Honouring Missing and Murdered Indigenous Women, Girls and 2 Spirit People

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The 11th Annual Memorial March for Missing and Murdered Indigenous Women and Girls. Feb. 14th, 2018.

The Indigenous Women’s Anti-Violence Task Force (IWAVTF) has announced the release of a series of memorial activities and events as part of awareness and a call to action for February 14.

MMIWG2S+ Visual Art Display 

The “Messages of Hope” Window Display in honour of Missing and Murdered Indigenous Women, Girls and 2 Spirit persons is due to be unveiled on Sunday. The window display will run until 5pm on March 9, 2021 at 180 Projects (180 Gore Street). We remind the public to please follow public health guidelines if you choose to walk by the display.

IWAVTF members have creatively and safely curated 4 window displays that visually represent how the community in Baawaating feels about the issue. It demonstrates our interconnectedness over these experiences, including the self-determined, grassroots, and Indigenous-based solutions and ways of healing that respect Indigenous spirit and sovereignty. The display also reflects the perspectives and needs of a diverse group of Indigenous peoples impacted by the ongoing acts of violence Indigenous communities resist and overcome daily. Allies have also shared their messages of how to actively support these actions.

MMIWG2S+SSM  2021 Video

The Annual Murdered Missing Indigenous Women, Girls and 2 Spirit (MMIWG2S+) Memorial March has taken place locally for 15 years. Due to public health measures, this year’s event will take place virtually through a video set to be released on February 14.  The MMIWG2S+SSM 2021 Video will include messages from community leaders and impacted families.  It will be broadcast on ONNTV and SaultOnline on Sunday February 14, 2021 beginning at 12 pm.

The video seeks to honour those impacted by MMIWG2S+, survivors of domestic and systemic violence, and individuals at risk. Women, girls, 2SLGBTQQIA and gender diverse people face disproportionate levels of intimate partner and systemic violence. It is important to honour those we have lost and engage in actions to prevent gender-based and colonial violence. Please tune in and join us in honouring our loved ones–but also in recognizing the bravery and resolve possessed by all who are impacted by this ongoing genocide.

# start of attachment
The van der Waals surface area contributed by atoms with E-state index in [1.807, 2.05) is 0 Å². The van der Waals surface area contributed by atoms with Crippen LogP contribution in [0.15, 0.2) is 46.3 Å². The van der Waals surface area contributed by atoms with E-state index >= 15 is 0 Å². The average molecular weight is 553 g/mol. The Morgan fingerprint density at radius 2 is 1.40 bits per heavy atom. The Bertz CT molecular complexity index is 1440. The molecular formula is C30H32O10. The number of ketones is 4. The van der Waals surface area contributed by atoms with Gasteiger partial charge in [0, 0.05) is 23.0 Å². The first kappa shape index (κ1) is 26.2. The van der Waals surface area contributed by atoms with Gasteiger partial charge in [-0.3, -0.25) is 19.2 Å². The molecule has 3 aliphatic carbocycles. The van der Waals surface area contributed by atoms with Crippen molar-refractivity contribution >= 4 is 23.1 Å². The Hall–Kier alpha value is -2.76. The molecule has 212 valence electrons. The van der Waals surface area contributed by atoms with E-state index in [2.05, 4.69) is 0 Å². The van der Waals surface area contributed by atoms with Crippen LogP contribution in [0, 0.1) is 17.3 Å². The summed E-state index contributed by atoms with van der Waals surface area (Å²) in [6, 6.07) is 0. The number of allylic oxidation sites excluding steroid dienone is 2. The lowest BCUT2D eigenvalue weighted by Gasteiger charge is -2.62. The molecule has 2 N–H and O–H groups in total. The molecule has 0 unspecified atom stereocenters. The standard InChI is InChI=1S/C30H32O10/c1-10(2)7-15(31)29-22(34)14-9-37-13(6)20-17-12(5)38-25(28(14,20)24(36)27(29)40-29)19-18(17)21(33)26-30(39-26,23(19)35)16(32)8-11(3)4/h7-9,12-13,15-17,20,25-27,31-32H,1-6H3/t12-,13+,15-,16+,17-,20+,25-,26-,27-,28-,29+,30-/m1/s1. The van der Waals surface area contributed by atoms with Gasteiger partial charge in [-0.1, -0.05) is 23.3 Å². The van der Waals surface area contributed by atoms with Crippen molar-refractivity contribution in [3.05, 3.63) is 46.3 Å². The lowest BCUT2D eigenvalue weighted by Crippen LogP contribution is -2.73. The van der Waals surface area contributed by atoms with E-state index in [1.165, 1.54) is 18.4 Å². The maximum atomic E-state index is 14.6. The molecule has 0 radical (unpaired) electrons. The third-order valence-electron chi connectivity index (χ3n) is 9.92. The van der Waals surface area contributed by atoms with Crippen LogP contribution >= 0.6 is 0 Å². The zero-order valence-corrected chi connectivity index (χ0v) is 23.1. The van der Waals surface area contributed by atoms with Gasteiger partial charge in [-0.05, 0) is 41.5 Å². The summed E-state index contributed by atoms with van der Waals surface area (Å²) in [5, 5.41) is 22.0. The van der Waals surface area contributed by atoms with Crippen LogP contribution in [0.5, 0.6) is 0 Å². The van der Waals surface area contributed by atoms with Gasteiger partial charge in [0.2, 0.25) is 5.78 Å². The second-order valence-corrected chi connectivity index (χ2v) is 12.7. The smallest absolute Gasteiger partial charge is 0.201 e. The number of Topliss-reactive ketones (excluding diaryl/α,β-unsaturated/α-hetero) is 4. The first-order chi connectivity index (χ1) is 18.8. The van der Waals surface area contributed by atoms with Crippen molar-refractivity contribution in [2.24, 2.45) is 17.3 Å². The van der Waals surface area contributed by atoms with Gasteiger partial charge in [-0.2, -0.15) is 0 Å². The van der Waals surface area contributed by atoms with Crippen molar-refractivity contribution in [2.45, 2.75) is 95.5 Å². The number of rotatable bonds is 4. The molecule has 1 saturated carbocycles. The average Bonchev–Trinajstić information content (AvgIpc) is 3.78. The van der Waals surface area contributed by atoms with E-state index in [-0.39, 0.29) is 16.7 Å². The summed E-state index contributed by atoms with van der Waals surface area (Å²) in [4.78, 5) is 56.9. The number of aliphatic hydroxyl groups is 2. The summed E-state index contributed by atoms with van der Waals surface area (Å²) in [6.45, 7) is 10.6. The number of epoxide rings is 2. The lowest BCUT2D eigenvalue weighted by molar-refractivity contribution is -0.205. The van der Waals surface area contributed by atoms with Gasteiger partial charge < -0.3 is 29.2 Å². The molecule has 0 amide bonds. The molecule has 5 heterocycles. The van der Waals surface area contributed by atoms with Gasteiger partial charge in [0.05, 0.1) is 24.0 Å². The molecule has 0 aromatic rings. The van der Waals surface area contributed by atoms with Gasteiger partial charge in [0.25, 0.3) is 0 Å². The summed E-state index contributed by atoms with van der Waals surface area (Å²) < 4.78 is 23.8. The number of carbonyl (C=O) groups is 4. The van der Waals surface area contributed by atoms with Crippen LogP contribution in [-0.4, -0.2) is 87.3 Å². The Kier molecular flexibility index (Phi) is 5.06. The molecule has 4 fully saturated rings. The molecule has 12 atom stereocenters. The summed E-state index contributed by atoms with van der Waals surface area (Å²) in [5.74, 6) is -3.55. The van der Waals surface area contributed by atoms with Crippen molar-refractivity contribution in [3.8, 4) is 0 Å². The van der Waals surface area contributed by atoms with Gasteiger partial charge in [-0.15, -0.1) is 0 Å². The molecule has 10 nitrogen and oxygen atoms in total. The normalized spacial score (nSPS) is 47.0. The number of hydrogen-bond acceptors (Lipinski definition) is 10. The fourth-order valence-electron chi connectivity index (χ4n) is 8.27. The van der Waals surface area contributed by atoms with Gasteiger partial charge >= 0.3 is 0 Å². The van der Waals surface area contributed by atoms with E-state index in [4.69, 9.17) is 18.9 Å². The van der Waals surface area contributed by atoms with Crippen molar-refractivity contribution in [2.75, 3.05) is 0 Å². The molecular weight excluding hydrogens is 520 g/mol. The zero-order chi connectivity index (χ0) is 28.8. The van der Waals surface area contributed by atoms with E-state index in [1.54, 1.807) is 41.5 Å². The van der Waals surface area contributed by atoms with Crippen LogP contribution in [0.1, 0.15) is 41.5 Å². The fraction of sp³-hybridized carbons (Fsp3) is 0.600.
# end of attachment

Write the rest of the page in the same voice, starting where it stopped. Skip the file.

CHILDREN’S SERIES BOOK LAUNCH

“Protecting Our Sacred Body”, “Biwaabigonii’s Hugs From Creator” and “Cree Finds Her Way”

The books are a three part series intended to traditionally educate children on the importance of “Our Sacred Spirit”, consent, respect, personal boundaries, and connecting to creation.  Copies will be distributed locally.  Previews of the books with the authors will be available via the IWAVTF Facebook page on February 14.

Many Indigenous women and children experience sexual violence from the legacy of residential schools. One root cause to the overrepresented number of Indigenous women and girls going missing or being murdered is the normalization of violence experienced by Indigenous girls from an early age. Prevention begins with addressing the adverse early childhood experiences by encouraging children to use the power of their voices.  The book series focuses on “spirit” and that each child is a gift from Creator.

The Indigenous Women’s Anti-Violence Task Force (IWAVTF) of Baawaating is a grassroots Indigenous-led collective that is committed to ending all forms of violence and protecting the honour and value of all Indigenous women, girls, 2 Spirit and gender diverse people through culturally-safe responses.

The Native Women’s Association of Canada’s 2010 research found that most of the cases occur in Ontario, affecting all ages and walks of life. Statistics Canada (2011) reported rates of violence against Indigenous women is three times higher than for non-Indigenous women, and seven times higher for homicide rates. The grief and loss of our ‘sisters’ transmit to our home First Nation communities; these impacts remain and intergenerational traumas continue.

Sault Ste. Marie rests in the heart of Northern Ontario, along the Trans Canada Highway 17, with this major route into and out of our city.  According to the 2016 Census, self-identified Indigenous peoples make up 11% of Sault Ste. Marie’s population.  The fact is, gendered and colonial violence implicates all of us who live on Indigenous land and territories.

The IWAVTF is aware of trafficking along the North Shore that has resulted in missing reports and eventually murder cases in major Ontario cities and even across Canada. Sault Ste. Marie is nestled between Lake Huron and Lake Superior, a major shipping route. The Garden of Truth Report from Duluth Minnesota identified the trafficking of Indigenous women occurring along those routes.

Sault Ste. Marie City Council, working in good faith as our allies, proclaimed February 14, 2021 as a Memorial Day to remember Indigenous Women and Girls. We remind our allies that we are all Treaty People, and that we all need to continue our dialogue and engage in actions to heal the wounds inflicted by colonialism. We can prevent more violence by doing things differently moving forward. We encourage all to do our part to continue to learn about how the dehumanization of Indigenous peoples, the value of women and culture has led to Murdered and Missing Indigenous women, girls, 2 Spirit and gender diverse people. Let’s work together to make a better community for all.